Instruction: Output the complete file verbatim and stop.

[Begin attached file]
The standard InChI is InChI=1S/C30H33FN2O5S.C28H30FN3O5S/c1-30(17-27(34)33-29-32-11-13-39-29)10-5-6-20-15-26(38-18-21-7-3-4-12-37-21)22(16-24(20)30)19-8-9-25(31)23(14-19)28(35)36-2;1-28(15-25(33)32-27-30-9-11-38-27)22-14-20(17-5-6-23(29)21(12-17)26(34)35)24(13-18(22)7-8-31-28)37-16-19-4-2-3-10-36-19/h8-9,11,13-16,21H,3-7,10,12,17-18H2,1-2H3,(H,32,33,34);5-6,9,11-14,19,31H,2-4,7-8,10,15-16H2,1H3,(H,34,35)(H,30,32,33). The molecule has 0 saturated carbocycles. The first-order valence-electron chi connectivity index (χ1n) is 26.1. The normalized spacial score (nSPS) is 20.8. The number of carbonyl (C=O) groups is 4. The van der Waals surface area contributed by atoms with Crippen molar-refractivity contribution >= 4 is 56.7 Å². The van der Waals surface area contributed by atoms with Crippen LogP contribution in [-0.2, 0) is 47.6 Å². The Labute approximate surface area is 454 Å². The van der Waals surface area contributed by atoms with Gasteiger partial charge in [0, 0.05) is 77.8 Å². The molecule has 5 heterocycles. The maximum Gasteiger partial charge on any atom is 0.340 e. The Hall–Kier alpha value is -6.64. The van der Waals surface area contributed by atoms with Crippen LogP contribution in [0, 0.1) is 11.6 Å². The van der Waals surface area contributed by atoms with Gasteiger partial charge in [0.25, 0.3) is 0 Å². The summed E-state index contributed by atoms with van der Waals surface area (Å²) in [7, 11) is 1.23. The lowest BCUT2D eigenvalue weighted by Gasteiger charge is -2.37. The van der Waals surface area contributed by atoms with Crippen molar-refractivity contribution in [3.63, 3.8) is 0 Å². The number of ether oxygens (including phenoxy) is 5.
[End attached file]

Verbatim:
The standard InChI is InChI=1S/C30H33FN2O5S.C28H30FN3O5S/c1-30(17-27(34)33-29-32-11-13-39-29)10-5-6-20-15-26(38-18-21-7-3-4-12-37-21)22(16-24(20)30)19-8-9-25(31)23(14-19)28(35)36-2;1-28(15-25(33)32-27-30-9-11-38-27)22-14-20(17-5-6-23(29)21(12-17)26(34)35)24(13-18(22)7-8-31-28)37-16-19-4-2-3-10-36-19/h8-9,11,13-16,21H,3-7,10,12,17-18H2,1-2H3,(H,32,33,34);5-6,9,11-14,19,31H,2-4,7-8,10,15-16H2,1H3,(H,34,35)(H,30,32,33). The molecule has 0 saturated carbocycles. The first-order valence-electron chi connectivity index (χ1n) is 26.1. The normalized spacial score (nSPS) is 20.8. The number of carbonyl (C=O) groups is 4. The van der Waals surface area contributed by atoms with Crippen molar-refractivity contribution >= 4 is 56.7 Å². The van der Waals surface area contributed by atoms with Crippen LogP contribution in [-0.2, 0) is 47.6 Å². The Labute approximate surface area is 454 Å². The van der Waals surface area contributed by atoms with Gasteiger partial charge in [0, 0.05) is 77.8 Å². The molecule has 5 heterocycles. The maximum Gasteiger partial charge on any atom is 0.340 e. The Hall–Kier alpha value is -6.64. The van der Waals surface area contributed by atoms with Crippen LogP contribution in [0, 0.1) is 11.6 Å². The van der Waals surface area contributed by atoms with Gasteiger partial charge in [0.25, 0.3) is 0 Å². The summed E-state index contributed by atoms with van der Waals surface area (Å²) in [7, 11) is 1.23. The lowest BCUT2D eigenvalue weighted by Gasteiger charge is -2.37. The van der Waals surface area contributed by atoms with Crippen molar-refractivity contribution in [3.63, 3.8) is 0 Å². The number of ether oxygens (including phenoxy) is 5.